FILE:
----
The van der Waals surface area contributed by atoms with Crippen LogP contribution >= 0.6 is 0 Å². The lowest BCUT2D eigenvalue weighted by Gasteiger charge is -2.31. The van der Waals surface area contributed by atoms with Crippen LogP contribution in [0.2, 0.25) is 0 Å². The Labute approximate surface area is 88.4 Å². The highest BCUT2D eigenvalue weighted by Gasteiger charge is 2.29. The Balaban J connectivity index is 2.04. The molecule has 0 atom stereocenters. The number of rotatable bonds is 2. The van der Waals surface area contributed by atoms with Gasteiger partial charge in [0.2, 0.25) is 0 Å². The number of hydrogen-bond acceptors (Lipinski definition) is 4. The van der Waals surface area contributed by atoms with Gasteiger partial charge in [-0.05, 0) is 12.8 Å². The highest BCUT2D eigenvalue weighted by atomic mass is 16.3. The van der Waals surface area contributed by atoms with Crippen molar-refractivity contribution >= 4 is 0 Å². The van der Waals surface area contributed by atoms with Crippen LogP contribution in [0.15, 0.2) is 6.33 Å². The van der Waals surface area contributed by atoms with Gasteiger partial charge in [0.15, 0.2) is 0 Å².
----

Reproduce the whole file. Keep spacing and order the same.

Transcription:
The van der Waals surface area contributed by atoms with Crippen LogP contribution >= 0.6 is 0 Å². The lowest BCUT2D eigenvalue weighted by Gasteiger charge is -2.31. The van der Waals surface area contributed by atoms with Crippen LogP contribution in [0.2, 0.25) is 0 Å². The Labute approximate surface area is 88.4 Å². The highest BCUT2D eigenvalue weighted by Gasteiger charge is 2.29. The Balaban J connectivity index is 2.04. The molecule has 0 atom stereocenters. The number of rotatable bonds is 2. The van der Waals surface area contributed by atoms with Gasteiger partial charge in [0.2, 0.25) is 0 Å². The number of hydrogen-bond acceptors (Lipinski definition) is 4. The van der Waals surface area contributed by atoms with Gasteiger partial charge in [-0.05, 0) is 12.8 Å². The highest BCUT2D eigenvalue weighted by atomic mass is 16.3. The van der Waals surface area contributed by atoms with Crippen molar-refractivity contribution >= 4 is 0 Å². The van der Waals surface area contributed by atoms with Crippen LogP contribution in [0.15, 0.2) is 6.33 Å². The van der Waals surface area contributed by atoms with Gasteiger partial charge in [0.15, 0.2) is 0 Å².